Air navigation is not what it used to be. The days when flight navigators
used fold-up maps and the stars to plot a course through the sky are long
gone. Modern navigation computers now take care of that. This reality has
reshaped and redefined the duties of flight navigators.
Generally, a flight navigator is responsible for planning the course that
will take an aircraft to a location in the least amount of time without compromising
its safety and that of its passengers.
A flight navigator also has to keep the plane on course once in the air.
And that aspect of the job has not changed. They are still responsible for
getting a plane from one point on the map to another.
"But that is just a tiny little portion of the flight," says Captain Stephane
Morency. He is a military navigator.
Flight navigators used to spend hours looking over maps and weather forecasts
to plot the best route. And once the plane was in the air, the navigator had
to rely on features in the sky and on the ground to help keep the plane on
course. Early navigators, for instance, used railroads and rivers to find
out when it was time to make a turn.
Navigators today rely on global positioning systems and inertial navigation
systems. They just have to punch in the coordinates of where they want to
go, and most planes today can get there almost without any human help.
"A navigator as you know it is not really required," says Morency.
The only real mistake air navigators can make today is punch in the wrong
numbers, says Bob Hawgood. He worked as an air navigator for two commercial
This reality has nearly eliminated the need for flight navigators in commercial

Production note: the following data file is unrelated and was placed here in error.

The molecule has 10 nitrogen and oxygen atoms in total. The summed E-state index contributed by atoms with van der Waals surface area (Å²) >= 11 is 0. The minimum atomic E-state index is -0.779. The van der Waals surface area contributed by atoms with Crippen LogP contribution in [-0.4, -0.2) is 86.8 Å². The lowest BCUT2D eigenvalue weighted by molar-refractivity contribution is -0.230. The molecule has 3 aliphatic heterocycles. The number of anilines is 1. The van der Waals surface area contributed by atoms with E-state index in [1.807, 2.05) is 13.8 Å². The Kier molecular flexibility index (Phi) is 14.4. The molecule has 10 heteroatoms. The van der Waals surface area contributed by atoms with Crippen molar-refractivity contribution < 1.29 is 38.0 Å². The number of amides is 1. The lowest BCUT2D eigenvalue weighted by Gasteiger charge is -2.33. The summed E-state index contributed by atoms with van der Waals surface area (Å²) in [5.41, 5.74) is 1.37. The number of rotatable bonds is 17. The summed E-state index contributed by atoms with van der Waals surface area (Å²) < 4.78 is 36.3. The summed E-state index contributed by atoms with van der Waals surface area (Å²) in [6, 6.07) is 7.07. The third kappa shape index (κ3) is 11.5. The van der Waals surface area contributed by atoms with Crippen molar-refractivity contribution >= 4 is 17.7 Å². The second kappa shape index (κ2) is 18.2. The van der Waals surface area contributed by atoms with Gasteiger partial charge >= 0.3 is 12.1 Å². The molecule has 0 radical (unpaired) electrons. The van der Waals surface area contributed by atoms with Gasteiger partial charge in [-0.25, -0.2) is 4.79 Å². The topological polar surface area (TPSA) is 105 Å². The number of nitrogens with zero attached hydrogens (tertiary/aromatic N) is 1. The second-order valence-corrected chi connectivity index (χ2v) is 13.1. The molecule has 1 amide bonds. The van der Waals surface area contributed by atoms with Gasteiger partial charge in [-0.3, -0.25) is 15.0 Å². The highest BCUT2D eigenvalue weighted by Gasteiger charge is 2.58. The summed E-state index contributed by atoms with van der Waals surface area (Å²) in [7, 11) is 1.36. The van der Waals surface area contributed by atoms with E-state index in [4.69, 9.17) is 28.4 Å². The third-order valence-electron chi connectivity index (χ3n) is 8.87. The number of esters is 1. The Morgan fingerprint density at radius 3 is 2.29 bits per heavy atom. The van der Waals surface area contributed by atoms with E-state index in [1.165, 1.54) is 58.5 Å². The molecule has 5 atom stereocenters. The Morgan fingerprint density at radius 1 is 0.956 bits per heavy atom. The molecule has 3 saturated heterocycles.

aviation. And it has radically changed the job duties of flight navigators
in the military.
They are still responsible for operating and managing the various navigation
systems. But once they guide their plane into their area of operation, they
assume tactical support roles. These include operating remote sensors, communications
systems, jamming equipment and weapon delivery systems.
"You know where you are in the air, so you just have to focus more on the
mission," says Captain Nathalie Frigon. She is a navigator in the military.
Working hours for navigators vary greatly, says Phil Rowe. He is a retired
colonel in the United States Air Force and holds the designation of master
Evening and weekend work are the norm in commercial and military aviation.
And if you serve as a flight navigator in the military, you may be on duty
all the time.
Consider Rowe. He served as a navigator on a B-52 when he was in the Strategic
Air Command during the 1960s. And because his unit was part of the nuclear
strike force, he was on duty around the clock. He was also put on heightened
alert twice a month.
And once you are in the air, you may stay up there as long as you are needed.
"Bomber missions were the longest, some lasting 24 hours," says Rowe. "Fighter
duty was the most fun and missions were [short], seldom more than three hours.
In all cases, you reported at least an hour ahead of the scheduled takeoff
time and were subject to post-flight tasks for at least another hour after
Physical requirements for this career are significant. Generally, you must
have excellent hearing and vision. You have to clearly understand verbal commands
and comments, and a lot of cockpit instruments are color-coded. Even a minor
physical disability or medical condition may disqualify you from working in
this field. And you have to pass a medical test.
"You don't have to be Arnold Schwarzenegger, but you do have to be in good
physical shape," says Morency. That is because this job will put a lot of
different demands on your body. Among those are long hours, confined working
areas and severe, sudden changes in climate.
A recent mission took Frigon to Indonesia in the middle of its humid summer.
"It was really hot," she says. She has also been to Africa. Not surprisingly,
flight navigators travel a lot. "We are probably gone [from home] one-third
of the year," she says.
Flight navigators also face significant job hazards. The likelihood that
your plane will crash or collide with another plane is small, but it exists.
And if you serve as a navigator in the military, you run the risk of injury
and death in combat.
Keep the plane on course
Watch a one-minute video showing what it's like to work in this career or related careers
Airline Pilots, Copilots, and Flight Engineers
Note: This movie requires QuickTime.